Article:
1 Samuel 9-10 teach us that even in the exercising of our agency in unwise ways, the Lord will do all He can to help us to be successful.
The Israelites chose to have a king, against the counsel of Samuel. Despite this poor choice, the Lord did all he could to help them to have a king who would lead effectively. Saul is described in 1 Samuel 9:2. I had the student highlight the characteristics he had. We discussed leadership in general and how the qualities Saul had would assist him as he led the children of Israel. 1 Samuel 9:21 suggests that not only was Saul “goodly and choice” but that he was humble as well.
The story of Saul’s life begins with all sorts of wonderful possibilities. The table was set for him to be the best possible leader the Israelites could have had. It is my testimony that the Lord will do all he can to help us be successful in our lives. In Jacob 5 we read the allegory of the olive tree. In this allegory one way to interpret this is that we are the trees. The Lord moves us in our lives to various parts of the vineyard, He prunes us, nourishes us, etc. As the allegory unfolds the Lord asks the following question:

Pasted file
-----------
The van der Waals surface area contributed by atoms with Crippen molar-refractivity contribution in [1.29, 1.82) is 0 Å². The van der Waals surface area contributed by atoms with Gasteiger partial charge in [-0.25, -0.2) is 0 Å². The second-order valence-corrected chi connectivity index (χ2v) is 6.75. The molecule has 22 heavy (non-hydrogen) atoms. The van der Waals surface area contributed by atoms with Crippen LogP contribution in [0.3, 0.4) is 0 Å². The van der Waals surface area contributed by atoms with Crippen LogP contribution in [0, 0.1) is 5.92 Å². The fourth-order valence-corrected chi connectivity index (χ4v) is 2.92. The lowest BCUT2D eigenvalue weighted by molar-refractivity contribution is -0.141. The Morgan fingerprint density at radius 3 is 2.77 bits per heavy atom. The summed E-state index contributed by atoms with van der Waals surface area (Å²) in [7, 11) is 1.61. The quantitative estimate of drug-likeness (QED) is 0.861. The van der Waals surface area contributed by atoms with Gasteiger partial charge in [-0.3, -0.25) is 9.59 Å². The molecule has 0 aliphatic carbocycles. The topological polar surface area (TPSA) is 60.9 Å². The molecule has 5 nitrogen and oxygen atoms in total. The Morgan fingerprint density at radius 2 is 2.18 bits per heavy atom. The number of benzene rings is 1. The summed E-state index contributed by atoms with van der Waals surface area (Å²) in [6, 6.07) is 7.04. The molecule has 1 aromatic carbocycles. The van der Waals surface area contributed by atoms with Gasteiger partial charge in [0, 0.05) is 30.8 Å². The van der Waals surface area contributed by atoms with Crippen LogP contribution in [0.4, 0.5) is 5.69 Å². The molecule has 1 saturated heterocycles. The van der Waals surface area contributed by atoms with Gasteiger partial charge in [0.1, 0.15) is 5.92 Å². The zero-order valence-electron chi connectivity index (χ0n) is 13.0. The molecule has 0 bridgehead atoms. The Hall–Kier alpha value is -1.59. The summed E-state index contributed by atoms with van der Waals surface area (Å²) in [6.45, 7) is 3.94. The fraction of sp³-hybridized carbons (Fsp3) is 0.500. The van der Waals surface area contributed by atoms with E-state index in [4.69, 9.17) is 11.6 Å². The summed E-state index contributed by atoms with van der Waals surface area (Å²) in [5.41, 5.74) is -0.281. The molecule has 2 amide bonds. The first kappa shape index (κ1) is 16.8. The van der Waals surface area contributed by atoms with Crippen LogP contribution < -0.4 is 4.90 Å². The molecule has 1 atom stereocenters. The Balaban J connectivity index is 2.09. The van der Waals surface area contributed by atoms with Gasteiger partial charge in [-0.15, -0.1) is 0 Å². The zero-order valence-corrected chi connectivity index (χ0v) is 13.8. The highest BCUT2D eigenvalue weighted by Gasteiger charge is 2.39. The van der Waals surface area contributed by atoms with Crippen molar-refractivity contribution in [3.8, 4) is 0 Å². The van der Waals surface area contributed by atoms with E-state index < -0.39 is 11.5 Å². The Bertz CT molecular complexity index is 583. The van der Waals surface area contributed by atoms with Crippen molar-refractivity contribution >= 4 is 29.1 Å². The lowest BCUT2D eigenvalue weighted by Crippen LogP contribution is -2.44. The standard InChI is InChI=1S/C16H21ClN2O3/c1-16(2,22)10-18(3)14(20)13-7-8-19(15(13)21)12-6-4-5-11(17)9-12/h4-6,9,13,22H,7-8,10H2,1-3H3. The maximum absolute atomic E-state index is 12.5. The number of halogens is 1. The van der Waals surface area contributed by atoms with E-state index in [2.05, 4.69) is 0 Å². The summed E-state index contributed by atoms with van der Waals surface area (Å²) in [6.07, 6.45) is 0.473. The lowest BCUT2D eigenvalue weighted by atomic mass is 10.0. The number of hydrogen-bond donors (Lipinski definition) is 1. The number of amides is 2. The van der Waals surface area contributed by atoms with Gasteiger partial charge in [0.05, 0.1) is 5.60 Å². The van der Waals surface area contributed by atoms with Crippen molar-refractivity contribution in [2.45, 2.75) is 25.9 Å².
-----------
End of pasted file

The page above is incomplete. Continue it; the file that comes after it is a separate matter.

What could I have done more for my vineyard? (see Jacob 5:47,49)
The answer is that there is nothing more He can do for the vineyard. If He could do more, He would. This has so many applications in the lives of our young people. Jacob 5 teaches us that even in times of pain (pruning) the Lord is working toward our good. Even when the tree becomes corrupt, He does all He can to save us.